Utah House Republicans were told Wednesday that the Legislature’s federal lands commission’s consultants spent their travel and alcohol reimbursements appropriately.
In fact, a legislative staff review of the consultants’ reimbursements shows the commission saved $400 when you take into account what was properly paid for and what the consultants could have asked for, but didn’t.
It’s a touchy issue, for Utah Democrats, and outside groups have lambasted the GOP majority for allocating taxpayer funds to fight the federal government for millions of acres of lands now held by the U.S. Forest Service and BLM.
A better government group criticized the commission – made up of GOP and Democratic legislators – for approving unwise consultant spending, like $21 for one beer and first-class airline tickets – billed by the out-of-state, New Orleans-based, consultants.
The consultants concluded that Utah is on firm footing to sue the federal government over millions of acres promised at statehood, but kept in federal hands for more than 100 years.
GOP state officials want control of that land to better fund public schools, provide recreation and jobs in rural Utah.
Rep. Keven Stratton, R-Orem, co-chair of the lands commission, read out in the open House Republican caucus a summary of the Legislature’s own staff research on reimbursements given to the consultants.
The consultants were ultimately paid more than $950,000 out of the $6.5 million appropriated over several years for legal analysis and court costs, — the final court case likely going to the U.S. Supreme Court.
Several numbers were thrown around by Stratton – what could have been billed, what was billed, what was legal to be charged (everything billed was legal), what state reimbursement policy allows, and such.
When what was paid was compared to what could have been asked for (but was not), what the consultant’s contract allowed (less than standard state contract reimbursements) all came together, said Stratton, the Legislature saved $400 on the payment of around $950,000.
Stratton said around $121,000 could have been billed by the law firm doing the legal work, but was not b because the firm decided not to charge that much.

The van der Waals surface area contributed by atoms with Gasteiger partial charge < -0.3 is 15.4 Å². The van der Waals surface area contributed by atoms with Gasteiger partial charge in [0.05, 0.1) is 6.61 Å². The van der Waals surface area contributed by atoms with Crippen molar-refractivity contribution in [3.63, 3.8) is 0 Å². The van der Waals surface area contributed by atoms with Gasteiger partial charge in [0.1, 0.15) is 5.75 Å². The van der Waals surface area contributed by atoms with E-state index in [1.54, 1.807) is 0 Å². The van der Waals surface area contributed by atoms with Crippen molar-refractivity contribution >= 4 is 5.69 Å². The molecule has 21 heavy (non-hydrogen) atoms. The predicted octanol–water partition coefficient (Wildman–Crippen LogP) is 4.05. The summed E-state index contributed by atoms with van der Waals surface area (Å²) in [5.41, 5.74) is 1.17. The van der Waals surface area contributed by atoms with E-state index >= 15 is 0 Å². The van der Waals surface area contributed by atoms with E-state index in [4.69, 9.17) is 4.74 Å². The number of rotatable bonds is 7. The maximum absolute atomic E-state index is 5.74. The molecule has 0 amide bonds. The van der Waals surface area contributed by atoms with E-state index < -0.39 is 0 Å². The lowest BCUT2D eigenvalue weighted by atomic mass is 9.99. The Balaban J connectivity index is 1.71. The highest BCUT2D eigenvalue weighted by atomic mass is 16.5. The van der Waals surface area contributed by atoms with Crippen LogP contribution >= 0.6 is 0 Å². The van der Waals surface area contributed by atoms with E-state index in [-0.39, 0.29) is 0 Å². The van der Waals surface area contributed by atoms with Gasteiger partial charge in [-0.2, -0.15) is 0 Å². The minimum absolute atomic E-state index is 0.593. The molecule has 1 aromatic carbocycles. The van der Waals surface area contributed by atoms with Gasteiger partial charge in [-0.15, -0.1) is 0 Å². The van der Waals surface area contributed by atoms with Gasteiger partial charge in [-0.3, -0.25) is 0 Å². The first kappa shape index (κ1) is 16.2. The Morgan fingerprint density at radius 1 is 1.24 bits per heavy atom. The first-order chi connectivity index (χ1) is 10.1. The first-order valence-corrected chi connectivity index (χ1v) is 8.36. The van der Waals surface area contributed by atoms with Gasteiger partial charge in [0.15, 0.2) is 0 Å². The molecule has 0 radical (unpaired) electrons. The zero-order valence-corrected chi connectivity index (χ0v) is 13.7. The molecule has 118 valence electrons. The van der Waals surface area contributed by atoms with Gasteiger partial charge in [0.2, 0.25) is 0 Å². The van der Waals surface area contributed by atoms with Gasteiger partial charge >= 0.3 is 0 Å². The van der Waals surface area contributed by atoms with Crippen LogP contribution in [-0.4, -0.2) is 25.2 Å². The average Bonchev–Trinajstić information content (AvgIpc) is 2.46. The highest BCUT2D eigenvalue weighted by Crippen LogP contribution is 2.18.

Stratton said the current strategy is for the Public Land Initiative bill sponsored by Reps. Jason Chaffetz and Rob Bishop, both R-Utah, to play out in the Congress. Wait for a new U.S. Supreme Court justice to be confirmed, analyze his or her states’ rights beliefs, see who wins the presidency, and then go from there.
The final decision to sue belongs to Attorney General Sean Reyes and Gov. Gary Herbert, both Republicans.
An early, poorly timed federal lawsuit could harm Utah’s chances of winning control of those federal lands.
In the meantime, the GOP-controlled Legislature, with Democrats objecting along the way, has passed more than 30 pieces of legislation aimed at setting the stage and helping Utah win those lands.
“It’s a legal question of equal protection under the (admission to Unionhood) equal footing doctrine,” said Stratton, adding despite what you might read in the newspapers or hear from opponents, Utah has a fine chance of winning its case.
“In every way, we are leading the nation,” in trying to regain lands promised at Statehood, but never given by Congress, he added.
The commission’s consultants, in a lengthy report, said it could cost as much as $14 million for Utah to bring and win a federal court challenge.
That $14 million number has been grabbed by Democrats and opponents and often repeated in the media, complained Stratton and Rep. Mel Brown, R-Coalville.
The $14 million number will never be spent, said Stratton, for it is way out of bounds, way too high.
The original legal strategy cost $950,000, half of the $2 million appropriated. Only $6.5 million has been set aside by the Legislature, not $14 million.
Rep. LaVar Christensen, R-Draper, an attorney specializing in constitutional issues, said the $14 million number is crazy, because many good lawyers, including himself, would be glad to donate time to represent Utah.
“And there are non-profits out there” who, for their own reasons, would like to help Utah sue the feds over lands, he added, because it would be a big first step in legally establishing states rights and fundamental federalism.
Speaking of the consultant work and their reimbursements, Stratton said, “We are very pleased with the outcome.”
Just one example, said Stratton, the review shows the consultants could have asked for $5,900 more in travel reimbursements, but didn’t, deciding to bear that financial burden themselves.